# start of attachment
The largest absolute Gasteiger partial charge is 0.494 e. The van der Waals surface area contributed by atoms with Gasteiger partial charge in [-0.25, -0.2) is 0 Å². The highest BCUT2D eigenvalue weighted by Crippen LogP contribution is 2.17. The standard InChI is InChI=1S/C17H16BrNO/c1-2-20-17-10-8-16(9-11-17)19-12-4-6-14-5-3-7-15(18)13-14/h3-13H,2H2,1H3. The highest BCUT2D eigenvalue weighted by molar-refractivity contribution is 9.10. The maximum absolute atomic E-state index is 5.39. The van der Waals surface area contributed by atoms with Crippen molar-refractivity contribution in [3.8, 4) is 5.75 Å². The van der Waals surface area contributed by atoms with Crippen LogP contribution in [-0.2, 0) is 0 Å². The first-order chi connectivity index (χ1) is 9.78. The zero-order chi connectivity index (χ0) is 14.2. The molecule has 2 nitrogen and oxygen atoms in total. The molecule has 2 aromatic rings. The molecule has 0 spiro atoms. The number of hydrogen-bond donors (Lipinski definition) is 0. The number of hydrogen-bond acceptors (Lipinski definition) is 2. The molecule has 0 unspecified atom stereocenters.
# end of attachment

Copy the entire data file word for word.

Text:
The largest absolute Gasteiger partial charge is 0.494 e. The van der Waals surface area contributed by atoms with Gasteiger partial charge in [-0.25, -0.2) is 0 Å². The highest BCUT2D eigenvalue weighted by Crippen LogP contribution is 2.17. The standard InChI is InChI=1S/C17H16BrNO/c1-2-20-17-10-8-16(9-11-17)19-12-4-6-14-5-3-7-15(18)13-14/h3-13H,2H2,1H3. The highest BCUT2D eigenvalue weighted by molar-refractivity contribution is 9.10. The maximum absolute atomic E-state index is 5.39. The van der Waals surface area contributed by atoms with Crippen molar-refractivity contribution in [3.8, 4) is 5.75 Å². The van der Waals surface area contributed by atoms with Crippen LogP contribution in [-0.2, 0) is 0 Å². The first-order chi connectivity index (χ1) is 9.78. The zero-order chi connectivity index (χ0) is 14.2. The molecule has 2 nitrogen and oxygen atoms in total. The molecule has 2 aromatic rings. The molecule has 0 spiro atoms. The number of hydrogen-bond donors (Lipinski definition) is 0. The number of hydrogen-bond acceptors (Lipinski definition) is 2. The molecule has 0 unspecified atom stereocenters.